The bindings for heading, firstName and lastName are primitive bindings – in other words, when Aurelia binds the html to the property, it creates an observer on the property so that when the property is changed, a notification of the change is triggered. It’s all done under the covers for you so you can just assume that any primitive on any model will trigger change notifications to anything bound to them.

However, if you’re not using a primitive, then Aurelia has to fall-back on “dirty binding”. Essentially it sets up a polling on the object (every 120ms). You’ll see this if you put a console.debug into the getter method:

get fullName() {
    console.debug("Getting fullName");
    return this.firstName + " " + this.lastName;
}

Here’s what the console looks like when you browse (the console just keeps logging forever and ever):

image

 

Unfortunately there simply isn’t an easy way around this problem.

Declaring Dependencies

Jeremy Danyow did however leverage the pluggability of Aurelia and wrote a plugin for observing computed properties without dirty checking called aurelia-computed. This is now incorporated  into Aurelia and is plugged in by default.

This plugin allows you to specify dependencies explicitly – thereby circumventing the need to dirty check. Here are the changes we need to make:

  1. Add a definition for the declarePropertyDependencies() method in Aurelia.d.ts (only necessary for TypeScript)
  2. Add an import to get the aurelia-binding libs
  3. Register the dependency

Add these lines to the bottom of the aurelia.d.ts file (in the typings\aurelia folder):

declare module "aurelia-binding" {
    function declarePropertyDependencies(moduleType: any, propName: string, deps: any[]): void;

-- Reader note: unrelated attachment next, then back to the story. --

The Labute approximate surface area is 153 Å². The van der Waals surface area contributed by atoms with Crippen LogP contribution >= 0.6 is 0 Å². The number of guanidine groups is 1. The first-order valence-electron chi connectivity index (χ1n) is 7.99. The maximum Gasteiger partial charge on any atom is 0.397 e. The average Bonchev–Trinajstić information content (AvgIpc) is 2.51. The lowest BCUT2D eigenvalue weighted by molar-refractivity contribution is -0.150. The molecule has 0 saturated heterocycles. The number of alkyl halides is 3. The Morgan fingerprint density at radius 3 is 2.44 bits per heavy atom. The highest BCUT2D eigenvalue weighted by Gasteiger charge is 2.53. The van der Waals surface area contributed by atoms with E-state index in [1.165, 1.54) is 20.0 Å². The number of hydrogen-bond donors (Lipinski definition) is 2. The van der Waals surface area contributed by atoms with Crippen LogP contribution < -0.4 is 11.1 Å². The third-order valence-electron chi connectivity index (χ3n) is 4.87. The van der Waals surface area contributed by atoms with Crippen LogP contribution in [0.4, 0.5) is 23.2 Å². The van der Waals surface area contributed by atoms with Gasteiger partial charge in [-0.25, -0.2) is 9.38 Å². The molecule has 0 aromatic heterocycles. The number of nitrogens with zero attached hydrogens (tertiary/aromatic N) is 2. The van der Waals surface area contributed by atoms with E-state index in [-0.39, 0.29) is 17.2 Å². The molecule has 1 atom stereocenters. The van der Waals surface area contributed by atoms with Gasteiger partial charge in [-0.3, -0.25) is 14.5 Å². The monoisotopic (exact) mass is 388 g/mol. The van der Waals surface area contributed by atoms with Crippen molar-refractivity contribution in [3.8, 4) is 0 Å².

}

This just lets Visual Studio know about the function for compilation purposes.

Now change home.ts to look as follows:

import aub = require("aurelia-binding");

export class Home {
    public heading: string;
    public firstName: string;
    public lastName: string;

    constructor() {
        this.heading = "Welcome to Aurelia!";
        this.firstName = "John";
        this.lastName = "Doe";
    }

    get fullName() {
        console.debug("Getting fullName");
        return this.firstName + " " + this.lastName;
    }

    welcome() {
        alert("Welcome, " + this.fullName + "!");
    }
}

aub.declarePropertyDependencies(Home, "fullName", ["firstName", "lastName"]);

export class UpperValueConverter {
    toView(value) {
        return value && value.toUpperCase();
    }
}

The highlighted lines are the lines I added in. Line 24 is the important line – this explicitly registers a dependency on the “fullName” property of the Home class – on “firstName” and “lastName”. Now any time either firstName or lastName changes, the value of “fullName” is recalculated. Bye-bye polling!

Here’s the console output now:

image

We can see that the fullName getter is called 4 times. This is a lot better than polling the value every 120ms. (I’m not sure why it’s called 4 times – probably to do with how the binding is initially set up. Both firstName and lastName change when the page loads and they are instantiated to “John” and “Doe” so I would expect to see a couple firings of the getter function at least).

Binding to an Object

So we’re ok to bind to primitives – but we get stuck again when we want to bind to objects. Let’s take a look at app-state.ts (in the scripts folder):

import aur = require("aurelia-router");

export class Redirect implements aur.INavigationCommand {
    public url: string;
    public shouldContinueProcessing: boolean;

    /**
      * Application redirect (works with approuter instead of current child router)
      *
      * @url the url to navigate to (ex: "#/home")